Agile scrum artifacts

What agile scrum artifacts are and how they can help during your product development

Chandler Harris Chandler Harris
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Summary: Agile scrum artifacts are information that a scrum team and stakeholders use to detail the product being developed, actions to produce it, and the actions performed during the project. The main agile scrum artifacts are product backlog, sprint backlog, and increments.

The term artifact is often associated with archaeological ruins and ancient relics. Yet in software development, the term artifact refers to key information needed during the development of a product. 

Agile has its own particular byproducts that emerge from the scrum experience of planning, development, tracking, and iteration of tasks to build software.

What are agile scrum artifacts?

Agile scrum artifacts are information that a scrum team and stakeholders use to detail the product being developed, actions to produce it, and the actions performed during the project.  These artifacts provide metadata points that give insight into the performance of a sprint. They are essential tools for every scrum team since they enable core scrum attributes of transparency, inspection, and adaption.

Artifacts are created during the main activities of a scrum sprint

  • Plan work and future goals
  • Create tasks to achieve these goals
  • Organize tasks into sprints based on dependency and priority
  • Execute the tasks
  • Review and analyze results in order to compare to the goals
  • Repeat these steps

The main artifacts of agile scrum

Scrum artifacts

The main agile scrum artifacts are product backlog, sprint backlog, and increments.

Product backlog

The product backlog is a list of new features, enhancements, bug fixes, tasks, or work requirements needed to build a product. It’s compiled from input sources like customer support, competitor analysis, market demands, and general business analysis. 

The product backlog is a “live” artifact in that it is updated on-demand as new information is available. It’s a cross-team backlog that is maintained and curated by the product owner between sprint cycles and as any new ideas arise. It contains tasks that were once in an active sprint but deprioritized and moved to the backlog.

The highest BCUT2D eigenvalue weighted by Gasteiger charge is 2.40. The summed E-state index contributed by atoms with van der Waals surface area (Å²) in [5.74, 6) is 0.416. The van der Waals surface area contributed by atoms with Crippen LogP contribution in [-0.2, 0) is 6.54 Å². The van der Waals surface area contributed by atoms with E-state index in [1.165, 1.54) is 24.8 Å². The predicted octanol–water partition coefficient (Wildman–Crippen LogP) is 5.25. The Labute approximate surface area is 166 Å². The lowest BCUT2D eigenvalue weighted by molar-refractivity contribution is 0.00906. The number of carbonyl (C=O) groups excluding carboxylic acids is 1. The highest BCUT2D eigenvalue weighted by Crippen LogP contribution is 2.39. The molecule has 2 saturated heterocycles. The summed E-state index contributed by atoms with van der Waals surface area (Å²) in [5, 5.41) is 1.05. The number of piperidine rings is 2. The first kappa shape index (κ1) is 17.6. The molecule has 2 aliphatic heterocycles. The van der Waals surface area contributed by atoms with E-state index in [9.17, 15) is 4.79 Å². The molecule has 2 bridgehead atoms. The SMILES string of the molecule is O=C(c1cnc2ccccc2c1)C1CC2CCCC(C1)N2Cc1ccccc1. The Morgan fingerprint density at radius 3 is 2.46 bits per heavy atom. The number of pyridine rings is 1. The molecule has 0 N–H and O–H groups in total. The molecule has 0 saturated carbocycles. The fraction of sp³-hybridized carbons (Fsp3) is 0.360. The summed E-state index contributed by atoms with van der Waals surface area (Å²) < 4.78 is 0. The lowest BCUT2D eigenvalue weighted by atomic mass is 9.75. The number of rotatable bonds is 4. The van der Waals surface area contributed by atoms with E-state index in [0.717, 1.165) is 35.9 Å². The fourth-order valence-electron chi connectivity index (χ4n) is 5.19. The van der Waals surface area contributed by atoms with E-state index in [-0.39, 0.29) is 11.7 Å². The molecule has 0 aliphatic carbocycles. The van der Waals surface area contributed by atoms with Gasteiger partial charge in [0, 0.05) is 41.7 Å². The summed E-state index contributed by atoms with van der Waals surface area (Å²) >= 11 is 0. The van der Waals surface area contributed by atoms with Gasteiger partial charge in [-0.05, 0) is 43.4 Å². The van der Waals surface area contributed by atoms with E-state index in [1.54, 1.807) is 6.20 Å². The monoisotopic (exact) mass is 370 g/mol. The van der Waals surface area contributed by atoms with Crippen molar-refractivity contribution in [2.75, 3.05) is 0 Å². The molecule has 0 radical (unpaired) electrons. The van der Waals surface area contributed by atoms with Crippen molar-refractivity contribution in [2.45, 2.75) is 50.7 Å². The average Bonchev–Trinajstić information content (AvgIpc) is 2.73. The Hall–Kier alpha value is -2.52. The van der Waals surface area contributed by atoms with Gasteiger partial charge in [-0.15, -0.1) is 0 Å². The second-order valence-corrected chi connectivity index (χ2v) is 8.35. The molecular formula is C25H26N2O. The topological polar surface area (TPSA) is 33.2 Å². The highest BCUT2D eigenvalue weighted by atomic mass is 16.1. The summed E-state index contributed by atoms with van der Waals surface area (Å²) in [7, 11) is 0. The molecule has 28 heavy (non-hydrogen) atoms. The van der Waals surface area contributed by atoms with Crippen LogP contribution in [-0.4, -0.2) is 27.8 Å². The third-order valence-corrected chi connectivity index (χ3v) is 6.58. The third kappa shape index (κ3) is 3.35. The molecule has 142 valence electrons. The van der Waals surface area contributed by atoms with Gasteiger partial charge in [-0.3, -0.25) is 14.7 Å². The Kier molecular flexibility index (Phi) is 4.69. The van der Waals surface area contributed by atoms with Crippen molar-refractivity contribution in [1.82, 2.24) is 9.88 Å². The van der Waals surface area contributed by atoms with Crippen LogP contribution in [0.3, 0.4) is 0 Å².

Sprint backlog

The sprint backlog is a set of product backlog tasks that have been promoted to be developed during the next product increment. Sprint backlogs are created by the development teams to plan deliverables for future increments and detail the work required to create the increment.  

Sprint backlogs are created by selecting a task from the product backlog and breaking that task into smaller, actionable sprint items. Consider an example task like “build a shopping cart page”, which requires many design and development subtasks. The product backlog is home to the primary task while the supporting tasks like “create a shopping cart visual design mockup” or “program the shopping cart sessions” are housed in the sprint backlog.

The sprint backlog is updated during the sprint planning phase of scrum. The smaller sprint tasks are assigned to the relevant teams like design and development. If a team does not have the capacity to deliver all the sprint tasks, the remaining sprint tasks will standby in the sprint backlog for a future sprint.

Product increment

A product increment is the customer deliverables that were produced by completing product backlog tasks during a sprint. It also includes the increments of all previous sprints. There is always one increment for each sprint and an increment is decided during the scrum planning phase. An increment happens whether the team decides to release to the customer. Product increments are incredibly useful and complementary to CI/CD in version tracking and, if needed, version rollback.